September 27th 2016 - Betty Anne Flynn
The most common question I get asked as an Investment Specialist is, “Should I deposit money to a Registered Retirement Savings Plan (RRSP) or to a Tax Free Savings Account (TFSA)?”. Many people think that these two investments are interchangeable and have similar tax consequences, but this couldn’t be further from the truth. It is important to understand the differences in order to choose the best option for your personal financial goals.
Registered Retirement Savings Plan (RRSP)
Contributions to an RRSP can be deducted from your annual income on your tax return, resulting in a reduction of income tax payable. Furthermore, all income you earn within the RRSP is tax sheltered so you don’t pay tax on the income until the funds are withdrawn. The idea is that when you begin withdrawing funds from your RRSP, you will likely be in a lower tax bracket.
There are limits to how much you can contribute to an RRSP each year. Your Notice of Assessment, sent to you from the Canada Revenue Agency (CRA) when you file your tax return, shows your RRSP limit for the following tax year. This limit is cumulative therefore, any unused amount is carried forward in future years. You do however, have to be aware of your contribution room as over contributing to your RRSP in any given year will result in penalties.
The deadline for contributing to an RRSP and claiming it on your tax return is 60 days after the end of the year.
Tax Free Savings Account (TFSA)
With a Tax Free Savings Account, the tax benefit you receive is exempt from paying tax on the income you earn on this investment.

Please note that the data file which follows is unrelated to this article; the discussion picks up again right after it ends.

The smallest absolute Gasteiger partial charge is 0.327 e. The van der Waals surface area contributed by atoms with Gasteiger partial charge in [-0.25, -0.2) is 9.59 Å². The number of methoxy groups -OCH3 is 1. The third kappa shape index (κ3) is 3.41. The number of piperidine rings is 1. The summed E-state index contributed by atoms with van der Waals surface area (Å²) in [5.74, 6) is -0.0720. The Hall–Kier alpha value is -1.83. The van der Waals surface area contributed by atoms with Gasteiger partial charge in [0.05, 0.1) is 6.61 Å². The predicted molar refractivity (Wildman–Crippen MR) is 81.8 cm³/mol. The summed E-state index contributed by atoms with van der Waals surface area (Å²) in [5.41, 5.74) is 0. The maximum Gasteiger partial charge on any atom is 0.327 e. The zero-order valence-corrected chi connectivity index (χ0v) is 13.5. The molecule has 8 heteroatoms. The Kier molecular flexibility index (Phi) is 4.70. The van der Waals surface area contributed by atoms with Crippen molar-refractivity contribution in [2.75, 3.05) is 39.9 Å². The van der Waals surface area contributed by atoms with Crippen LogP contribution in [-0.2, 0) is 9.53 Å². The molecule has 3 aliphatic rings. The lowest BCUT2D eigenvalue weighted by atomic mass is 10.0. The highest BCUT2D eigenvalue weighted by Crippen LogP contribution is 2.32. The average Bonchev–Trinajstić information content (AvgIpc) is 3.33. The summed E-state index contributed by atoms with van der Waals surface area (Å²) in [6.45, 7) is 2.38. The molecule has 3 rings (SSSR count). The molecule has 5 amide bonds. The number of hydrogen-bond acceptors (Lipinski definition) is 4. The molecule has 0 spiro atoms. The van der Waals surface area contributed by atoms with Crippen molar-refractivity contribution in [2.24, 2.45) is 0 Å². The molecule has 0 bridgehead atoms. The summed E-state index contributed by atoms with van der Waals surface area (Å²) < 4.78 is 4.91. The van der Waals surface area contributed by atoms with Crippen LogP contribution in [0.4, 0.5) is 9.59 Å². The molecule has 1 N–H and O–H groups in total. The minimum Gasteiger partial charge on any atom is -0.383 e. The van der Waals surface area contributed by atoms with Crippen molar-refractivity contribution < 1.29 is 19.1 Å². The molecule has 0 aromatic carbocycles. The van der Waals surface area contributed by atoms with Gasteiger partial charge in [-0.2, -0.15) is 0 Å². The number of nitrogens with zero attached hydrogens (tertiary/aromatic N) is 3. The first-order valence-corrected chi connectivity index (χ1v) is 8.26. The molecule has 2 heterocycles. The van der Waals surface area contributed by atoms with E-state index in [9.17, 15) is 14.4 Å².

For example, if you earn $125 interest on an investment, outside of an RRSP or TFSA, then you must include this $125 in your income and pay tax on it when you file your tax return. However, if this $125 interest was earned on a Tax Free Savings Account, you would not have to include the interest in your income hence, this interest is tax free.
There are limits on how much you can deposit to a TFSA each year and over contributions are subject to penalties. Provided you were 18 or older in 2009, the lifetime accumulated limit, as of 2016, is $46,500.00, Here are the annual contribution limits to date:
2009 $ 5,000
2010 $ 5,000
2011 $ 5,000
2012 $ 5,000
2013 $ 5,500
2014 $ 5,500
2016 $ 5,500
The contribution limit is cumulative. Also, if you withdraw funds from a TFSA, you can re-contribute the withdrawn amount the next year (or in a future year). If you turned 18 after 2009, then your cumulative limit starts calculating as of the year you turned 18.
As you can see, RRSPs and TFSAs serve a different purpose. I think the simplest way to look at it is that TFSAs are the wisest choice for any investments that you hold outside of your RRSP. There is a huge difference in tax benefits on RRSP vs. TFSA asunlike an RRSP, there is no reduction in your income for the contributions made to the TFSA.
Need help deciding which route is the best option for you? Contact a financial planner to help you work with you to plan what makes the most sense for you and your individual financial situation.